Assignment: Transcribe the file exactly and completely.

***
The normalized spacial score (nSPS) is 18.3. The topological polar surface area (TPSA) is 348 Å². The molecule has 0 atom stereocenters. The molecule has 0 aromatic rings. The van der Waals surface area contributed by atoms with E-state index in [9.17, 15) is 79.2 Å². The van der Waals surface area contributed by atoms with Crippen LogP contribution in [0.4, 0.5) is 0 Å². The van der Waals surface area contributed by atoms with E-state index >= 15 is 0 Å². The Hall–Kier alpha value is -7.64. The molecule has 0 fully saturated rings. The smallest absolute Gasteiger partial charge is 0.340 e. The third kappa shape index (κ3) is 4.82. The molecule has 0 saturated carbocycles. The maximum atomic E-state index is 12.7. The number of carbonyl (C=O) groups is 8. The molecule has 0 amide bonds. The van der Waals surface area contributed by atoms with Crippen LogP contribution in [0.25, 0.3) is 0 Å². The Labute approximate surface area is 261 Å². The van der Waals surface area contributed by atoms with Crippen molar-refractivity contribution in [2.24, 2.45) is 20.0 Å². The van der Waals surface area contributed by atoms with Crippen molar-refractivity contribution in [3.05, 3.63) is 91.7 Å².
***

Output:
The normalized spacial score (nSPS) is 18.3. The topological polar surface area (TPSA) is 348 Å². The molecule has 0 atom stereocenters. The molecule has 0 aromatic rings. The van der Waals surface area contributed by atoms with E-state index in [9.17, 15) is 79.2 Å². The van der Waals surface area contributed by atoms with Crippen LogP contribution in [0.4, 0.5) is 0 Å². The van der Waals surface area contributed by atoms with E-state index >= 15 is 0 Å². The Hall–Kier alpha value is -7.64. The molecule has 0 fully saturated rings. The smallest absolute Gasteiger partial charge is 0.340 e. The third kappa shape index (κ3) is 4.82. The molecule has 0 saturated carbocycles. The maximum atomic E-state index is 12.7. The number of carbonyl (C=O) groups is 8. The molecule has 0 amide bonds. The van der Waals surface area contributed by atoms with Crippen LogP contribution in [0.25, 0.3) is 0 Å². The Labute approximate surface area is 261 Å². The van der Waals surface area contributed by atoms with Crippen molar-refractivity contribution in [2.24, 2.45) is 20.0 Å². The van der Waals surface area contributed by atoms with Crippen molar-refractivity contribution in [3.05, 3.63) is 91.7 Å².